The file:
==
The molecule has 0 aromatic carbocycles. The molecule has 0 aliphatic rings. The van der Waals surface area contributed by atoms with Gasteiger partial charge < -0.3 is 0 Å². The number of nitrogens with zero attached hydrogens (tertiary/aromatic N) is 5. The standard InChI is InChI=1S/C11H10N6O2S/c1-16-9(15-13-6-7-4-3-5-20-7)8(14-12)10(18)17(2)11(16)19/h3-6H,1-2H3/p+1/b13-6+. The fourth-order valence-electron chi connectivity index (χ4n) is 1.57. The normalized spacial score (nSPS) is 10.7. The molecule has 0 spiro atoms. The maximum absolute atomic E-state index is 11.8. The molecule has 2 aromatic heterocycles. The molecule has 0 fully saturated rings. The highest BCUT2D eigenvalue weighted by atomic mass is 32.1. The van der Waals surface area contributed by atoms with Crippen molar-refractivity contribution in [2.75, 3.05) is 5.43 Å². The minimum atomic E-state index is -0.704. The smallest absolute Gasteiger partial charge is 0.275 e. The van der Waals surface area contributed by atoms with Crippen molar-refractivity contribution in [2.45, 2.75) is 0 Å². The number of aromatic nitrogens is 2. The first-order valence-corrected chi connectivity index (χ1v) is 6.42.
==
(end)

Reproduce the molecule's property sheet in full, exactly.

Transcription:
The molecule has 0 aromatic carbocycles. The molecule has 0 aliphatic rings. The van der Waals surface area contributed by atoms with Gasteiger partial charge < -0.3 is 0 Å². The number of nitrogens with zero attached hydrogens (tertiary/aromatic N) is 5. The standard InChI is InChI=1S/C11H10N6O2S/c1-16-9(15-13-6-7-4-3-5-20-7)8(14-12)10(18)17(2)11(16)19/h3-6H,1-2H3/p+1/b13-6+. The fourth-order valence-electron chi connectivity index (χ4n) is 1.57. The normalized spacial score (nSPS) is 10.7. The molecule has 0 spiro atoms. The maximum absolute atomic E-state index is 11.8. The molecule has 2 aromatic heterocycles. The molecule has 0 fully saturated rings. The highest BCUT2D eigenvalue weighted by atomic mass is 32.1. The van der Waals surface area contributed by atoms with Crippen molar-refractivity contribution in [2.75, 3.05) is 5.43 Å². The minimum atomic E-state index is -0.704. The smallest absolute Gasteiger partial charge is 0.275 e. The van der Waals surface area contributed by atoms with Crippen molar-refractivity contribution in [2.45, 2.75) is 0 Å². The number of aromatic nitrogens is 2. The first-order valence-corrected chi connectivity index (χ1v) is 6.42.